Every autumn, traffic creeps along New England’s roads as visitors look everywhere but at the road. These tourists flock to the region as soon as leaves begin to change color from a summery green to spectacular shades of red, orange, yellow, and purple.
“Being in the Northeast during autumn is just about as good as it gets in this country,” says David Lee. He’s a botanist at Florida International University in Miami.
Lee studies leaf color, so he’s biased. But plenty of other people share his admiration. Areas of the United States with especially colorful fall displays attract thousands of leaf peepers.
Even as they “ooh” and “aah,” few people know what makes many plants blush in the autumn. Research has shown that leaves change color when their food-making processes shut off. The chemical chlorophyll, which gives leaves their green color, breaks down. This allows other leaf pigments—yellow and orange—to become visible.
No one knows exactly how global warming will alter forests and affect fall colors.
But “there’s still a lot we don’t know about this,” Lee says.
It isn’t clear, for example, why different species of plants turn different colors. Or why some trees become redder than others, even when they’re standing right next to each other. And no one knows exactly how global warming will alter forests and affect leaf-peeping season.
In summer, when a plant is green, its leaves contain the pigment chlorophyll, which absorbs all colors of sunlight except green. We see the reflected green light.
The plant uses the energy it absorbs from the sun to turn carbon dioxide and water into sugars (food) and oxygen (waste). The process is called photosynthesis.
When chlorophyll breaks down, yellow pigments in leaves become visible.
As days get shorter and colder in the autumn, chlorophyll molecules break down. Leaves quickly lose their green color. Some leaves begin to look yellow or orange because they still contain pigments called carotenoids. One such pigment, carotene, gives carrots their bright-orange color.
But red is special. This brilliant color appears only because the leaves of some plants, including maples, actually produce new pigments, called anthocyanins.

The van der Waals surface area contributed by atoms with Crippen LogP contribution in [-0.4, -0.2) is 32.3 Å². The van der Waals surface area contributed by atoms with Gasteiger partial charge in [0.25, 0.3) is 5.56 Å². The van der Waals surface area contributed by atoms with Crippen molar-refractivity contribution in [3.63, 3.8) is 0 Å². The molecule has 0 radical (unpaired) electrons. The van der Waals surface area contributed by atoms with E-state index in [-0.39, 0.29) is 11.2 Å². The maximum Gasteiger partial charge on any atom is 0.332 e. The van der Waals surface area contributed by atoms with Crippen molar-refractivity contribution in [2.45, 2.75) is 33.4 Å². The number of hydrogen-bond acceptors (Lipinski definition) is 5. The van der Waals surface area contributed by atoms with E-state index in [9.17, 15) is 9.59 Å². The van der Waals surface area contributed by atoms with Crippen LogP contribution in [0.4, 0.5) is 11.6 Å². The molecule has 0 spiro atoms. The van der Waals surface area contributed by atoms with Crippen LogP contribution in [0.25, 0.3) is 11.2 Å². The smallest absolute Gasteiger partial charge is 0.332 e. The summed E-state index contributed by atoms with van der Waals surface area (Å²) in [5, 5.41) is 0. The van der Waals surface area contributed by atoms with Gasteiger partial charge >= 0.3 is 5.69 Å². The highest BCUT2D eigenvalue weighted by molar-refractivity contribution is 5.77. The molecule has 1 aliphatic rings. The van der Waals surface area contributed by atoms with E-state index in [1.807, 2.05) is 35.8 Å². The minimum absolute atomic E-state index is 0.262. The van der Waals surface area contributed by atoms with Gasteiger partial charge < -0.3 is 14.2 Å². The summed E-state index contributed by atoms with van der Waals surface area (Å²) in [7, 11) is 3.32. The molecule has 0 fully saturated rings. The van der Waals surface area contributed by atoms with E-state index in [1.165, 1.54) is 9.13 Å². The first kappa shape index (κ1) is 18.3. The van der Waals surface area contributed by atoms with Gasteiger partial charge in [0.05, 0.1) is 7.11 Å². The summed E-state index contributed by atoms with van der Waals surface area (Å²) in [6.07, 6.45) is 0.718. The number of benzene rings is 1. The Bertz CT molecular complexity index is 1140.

That’s a strange thing for a plant to do without a reason, says Bill Hoch of the University of Wisconsin in Madison. Why? Because it takes a lot of energy to make anthocyanins.
To figure out the purpose of the red pigment, Hoch and his coworkers bred mutant plants that can’t make anthocyanins and compared them with plants that do make anthocyanins. They found that plants that can make red pigments continue to absorb nutrients from their leaves long after the mutant plants have stopped.
Red leaves get their color from a pigment called anthocyanin.
This study and others suggest that anthocyanins work like a sunscreen. When chlorophyll breaks down, a plant’s leaves become vulnerable to the sun’s harsh rays. By turning red, plants protect themselves from sun damage. They can continue to take nutrients out of their dying leaves. These reserves help the plants stay healthy through the winter.
The more anthocyanins a plant produces, the redder its leaves become. This explains why colors vary from year to year, and even from tree to tree. Stressful conditions, such as drought and disease, often make a season redder.
Now, Hoch is breeding plants for a new set of experiments. He wants to find out whether turning red helps plants survive cold weather.
“There’s a clear correlation between environments that get colder in the fall and the amount of red produced,” he says. “Red maples turn bright red in Wisconsin. In Florida, they don’t turn nearly as bright.”
Elsewhere, scientists are looking at anthocyanins in other ways. A recent study in Greece, for instance, found that as leaves grow redder, insects eat them less. On the basis of this observation, some scientists argue that red pigments defend a plant against bugs.
Leaves may turn red in the autumn to protect themselves from the sun’s ultraviolet rays.
Hoch rejects that theory, but Lee thinks that it might make sense. He points out that red leaves contain less nitrogen than green ones do. “It may actually be that insects avoid red leaves because they’re less nutritious,” Lee says.
However, “it’s pretty confusing at this point,” Lee admits. “People debate back and forth.”
To settle the debate, scientists will need to look at more species under more conditions, Lee says. So, he’s now researching leafy plants rather than trees. He’s especially interested in tropical plants, whose leaves turn red when they’re young rather than old.
You can do your own leafy experiments. Observe the trees in your neighborhood and keep track of weather conditions. When autumn begins, write down when the leaves change, which species change first, and how rich the colors are. You can even see anthocyanins under a simple microscope. After several years, you might start to notice some patterns.